First, he was foreknow before the foundation of the word. This is the same word Peter used in verse 2 of our elect status which is according to the foreknowledge of God. This is staggering if we pause for a moment to consider what it means. Jesus, the lamb of God who was to take away the sins of the world was foreknown before Adam and Eve sinned in the garden. He was foreknown before there was even a garden or lambs or a world. God had purposed to give Jesus’ blood as a ransom for sinners before God even made people with a capacity for sinning. Before sin entered into the world, God had a plan in place to ransom sinful people. The fall was not an unexpected event in the history of earth. Your ransom with the precious blood of Jesus was God’s original plan – before there was a ‘you’. Christ was made manifest in the last times for your sake. Jesus was made known in the last times for us. The plan was always in place, but the plan has now been unfurled before our very eyes! How precious is this? Christ was manifest for our sake. And we are believers in God through Christ.

This is what Jesus told us:

John 14:1,6 “Let not your hearts be troubled. Believe in God; believe also in me… Jesus said to him, “I am the way, and the truth, and the life. No one comes to the Father except through me.

Peter said in:

Acts 3:16 And his name––by faith in his name––has made this man strong whom you see and know, and the faith that is through Jesus has given the man this perfect health in the presence of you all.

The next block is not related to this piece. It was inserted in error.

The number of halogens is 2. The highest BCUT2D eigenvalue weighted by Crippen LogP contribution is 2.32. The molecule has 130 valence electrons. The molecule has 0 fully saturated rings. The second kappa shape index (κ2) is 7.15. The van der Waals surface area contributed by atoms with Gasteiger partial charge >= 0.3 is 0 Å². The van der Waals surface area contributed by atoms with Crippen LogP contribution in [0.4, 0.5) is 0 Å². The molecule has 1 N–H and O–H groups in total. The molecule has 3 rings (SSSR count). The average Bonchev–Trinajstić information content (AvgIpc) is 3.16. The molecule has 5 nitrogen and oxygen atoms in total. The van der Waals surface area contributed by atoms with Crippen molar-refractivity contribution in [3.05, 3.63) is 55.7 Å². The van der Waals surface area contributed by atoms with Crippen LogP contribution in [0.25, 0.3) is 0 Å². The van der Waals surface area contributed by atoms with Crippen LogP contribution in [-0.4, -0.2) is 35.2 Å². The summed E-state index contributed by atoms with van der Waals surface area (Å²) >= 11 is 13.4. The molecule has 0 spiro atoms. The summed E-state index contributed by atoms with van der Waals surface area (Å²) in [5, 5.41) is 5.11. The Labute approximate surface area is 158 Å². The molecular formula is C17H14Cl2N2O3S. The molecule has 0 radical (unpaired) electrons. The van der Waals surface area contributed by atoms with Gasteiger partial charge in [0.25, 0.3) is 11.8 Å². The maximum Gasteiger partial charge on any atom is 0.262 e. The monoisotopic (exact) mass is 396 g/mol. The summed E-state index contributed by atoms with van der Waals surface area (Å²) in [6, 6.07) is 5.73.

God raised Christ from the dead. We fear death, but there’s more to death than being dead. God raised Jesus from the dead! Death is not the final end. What God did for Jesus, he can do for us. And God gave Christ glory. This is what Jesus prayed

John 17:5 And now, Father, glorify me in your own presence with the glory that I had with you before the world existed.

And the last phrase brings it full circle back to the beginning again; so that your faith and hope are in God. God knew and chose his Son; he sent his Son; he put his Son to death; he raised his Son from the dead; he gave his Son glory; all for your sake – so that you would hope in God. So that you would believe in God. So that you would believe what God says about sin and that you will be more satisfied in pursuit of a life of holiness; that you will live with a healthy fear of treating God’s gift as if it were not precious. Fear putting your hope in other things. Hope in God for God alone is precious and God alone can satisfy. Hope in God’s future grace! Be holy! Be afraid! Hope in God!

October 26, 2008 Posted by | 1 Peter, podcast | , , , , , | Leave a comment